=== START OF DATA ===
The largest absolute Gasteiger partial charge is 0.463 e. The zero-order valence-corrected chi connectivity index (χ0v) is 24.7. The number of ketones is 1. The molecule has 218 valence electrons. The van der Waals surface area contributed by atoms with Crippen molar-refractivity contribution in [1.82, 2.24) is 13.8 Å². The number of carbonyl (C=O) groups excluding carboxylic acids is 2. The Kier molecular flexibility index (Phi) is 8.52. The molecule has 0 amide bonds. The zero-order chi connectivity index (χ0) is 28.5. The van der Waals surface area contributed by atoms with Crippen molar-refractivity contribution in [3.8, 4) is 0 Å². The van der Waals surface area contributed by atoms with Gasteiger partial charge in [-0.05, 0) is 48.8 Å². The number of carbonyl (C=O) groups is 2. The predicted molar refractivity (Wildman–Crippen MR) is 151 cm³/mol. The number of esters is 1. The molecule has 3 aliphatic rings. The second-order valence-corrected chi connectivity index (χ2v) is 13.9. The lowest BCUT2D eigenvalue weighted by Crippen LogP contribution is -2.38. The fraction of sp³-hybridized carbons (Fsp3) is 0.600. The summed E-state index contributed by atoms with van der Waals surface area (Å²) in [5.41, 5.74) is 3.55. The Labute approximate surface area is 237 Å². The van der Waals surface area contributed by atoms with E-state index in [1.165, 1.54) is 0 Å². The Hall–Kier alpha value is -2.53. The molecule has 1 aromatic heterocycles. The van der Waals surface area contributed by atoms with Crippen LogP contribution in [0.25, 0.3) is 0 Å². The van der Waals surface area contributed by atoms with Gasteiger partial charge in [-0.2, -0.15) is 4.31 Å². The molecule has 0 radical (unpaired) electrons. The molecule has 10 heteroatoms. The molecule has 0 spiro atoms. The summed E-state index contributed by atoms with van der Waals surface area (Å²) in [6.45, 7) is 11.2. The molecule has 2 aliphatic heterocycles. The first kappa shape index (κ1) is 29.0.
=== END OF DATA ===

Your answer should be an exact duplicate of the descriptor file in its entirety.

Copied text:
The largest absolute Gasteiger partial charge is 0.463 e. The zero-order valence-corrected chi connectivity index (χ0v) is 24.7. The number of ketones is 1. The molecule has 218 valence electrons. The van der Waals surface area contributed by atoms with Crippen molar-refractivity contribution in [1.82, 2.24) is 13.8 Å². The number of carbonyl (C=O) groups excluding carboxylic acids is 2. The Kier molecular flexibility index (Phi) is 8.52. The molecule has 0 amide bonds. The zero-order chi connectivity index (χ0) is 28.5. The van der Waals surface area contributed by atoms with Crippen molar-refractivity contribution in [3.8, 4) is 0 Å². The van der Waals surface area contributed by atoms with Gasteiger partial charge in [-0.05, 0) is 48.8 Å². The number of carbonyl (C=O) groups is 2. The predicted molar refractivity (Wildman–Crippen MR) is 151 cm³/mol. The number of esters is 1. The molecule has 3 aliphatic rings. The second-order valence-corrected chi connectivity index (χ2v) is 13.9. The lowest BCUT2D eigenvalue weighted by Crippen LogP contribution is -2.38. The fraction of sp³-hybridized carbons (Fsp3) is 0.600. The summed E-state index contributed by atoms with van der Waals surface area (Å²) in [5.41, 5.74) is 3.55. The Labute approximate surface area is 237 Å². The van der Waals surface area contributed by atoms with E-state index in [1.165, 1.54) is 0 Å². The Hall–Kier alpha value is -2.53. The molecule has 1 aromatic heterocycles. The van der Waals surface area contributed by atoms with Crippen LogP contribution in [0.25, 0.3) is 0 Å². The van der Waals surface area contributed by atoms with Gasteiger partial charge in [-0.2, -0.15) is 4.31 Å². The molecule has 0 radical (unpaired) electrons. The molecule has 10 heteroatoms. The molecule has 0 spiro atoms. The summed E-state index contributed by atoms with van der Waals surface area (Å²) in [6.45, 7) is 11.2. The molecule has 2 aliphatic heterocycles. The first kappa shape index (κ1) is 29.0.